I hadn't needed to do much for the baby, and as I was leaving the delivery area a nurse asked me if I could just let the family know how the baby was. Of course, I said, and went to the labor room where the new father, grandmother, and an aunt were waiting.
I walked into the room to see the grandmother and aunt looking expectantly and nervously at me. Next to them was the baby's father, looking a young 16 years old himself. He wore a skewed baseball cap, an oversize T-shirt, and baggy low slung jeans that didn't bifurcate into legs until about the level of the knees. He didn't even bother to look up when I entered the room but just kept staring at the floor. I sighed internally. Another young punk, I thought, not brought up with proper manners and certainly not prepared for fatherhood.
I told them the baby was fine and congratulated them, telling them the usual happy spiel about a normal newborn. The grandmother inquired about the mother, who was still on the C-section table, while the father remained uncommunicative, almost on the verge of seeming impolite. But then I noticed something wet drip off his cheek unto the floor. I looked a little closer and saw that he was crying, and not just crying but weeping profusely. I had taken his lack of eye contact and speech as a sign of impertinence, when in fact he was overwhelmed with emotion by the situation. He was looking at the floor not because he was a jerk, but probably because he was too overcome to do anything else.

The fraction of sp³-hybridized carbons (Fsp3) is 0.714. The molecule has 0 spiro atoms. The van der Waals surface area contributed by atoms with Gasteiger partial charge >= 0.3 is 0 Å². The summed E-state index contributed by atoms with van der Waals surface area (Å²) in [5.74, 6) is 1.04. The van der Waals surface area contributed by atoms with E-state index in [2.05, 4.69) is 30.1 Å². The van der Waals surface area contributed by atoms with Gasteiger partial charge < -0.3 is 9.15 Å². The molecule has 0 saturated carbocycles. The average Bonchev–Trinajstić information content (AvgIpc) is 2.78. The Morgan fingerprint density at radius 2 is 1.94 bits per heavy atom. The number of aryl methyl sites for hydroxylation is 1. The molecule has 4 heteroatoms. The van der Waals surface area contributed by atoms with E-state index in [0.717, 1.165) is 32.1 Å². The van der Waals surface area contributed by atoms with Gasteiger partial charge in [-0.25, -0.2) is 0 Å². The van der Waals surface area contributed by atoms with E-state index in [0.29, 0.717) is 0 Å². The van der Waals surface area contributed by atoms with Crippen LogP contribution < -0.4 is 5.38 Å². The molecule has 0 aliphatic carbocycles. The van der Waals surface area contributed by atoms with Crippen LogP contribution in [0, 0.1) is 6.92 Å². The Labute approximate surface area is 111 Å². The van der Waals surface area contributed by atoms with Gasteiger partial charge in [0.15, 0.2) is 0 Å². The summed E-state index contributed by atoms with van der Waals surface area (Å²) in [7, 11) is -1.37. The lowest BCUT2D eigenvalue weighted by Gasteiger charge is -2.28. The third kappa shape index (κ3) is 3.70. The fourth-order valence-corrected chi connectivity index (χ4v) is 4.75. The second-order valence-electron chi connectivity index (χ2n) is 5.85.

Whether his tears and emotion were of concern for his girlfriend and baby, or joy that everything was going to be fine after the minutes of uncertainty, or of a new realization of the responsibility now upon him, I don't know. But I do know that I had judged too quickly. My heart went out to this young man who a few moments before had somewhat disgusted me. It would be a cliche but true to say that it reminded me I shouldn't judge a book by its cover. Maybe the lesson isn't quite so broad but just that, hey, punks have feelings too.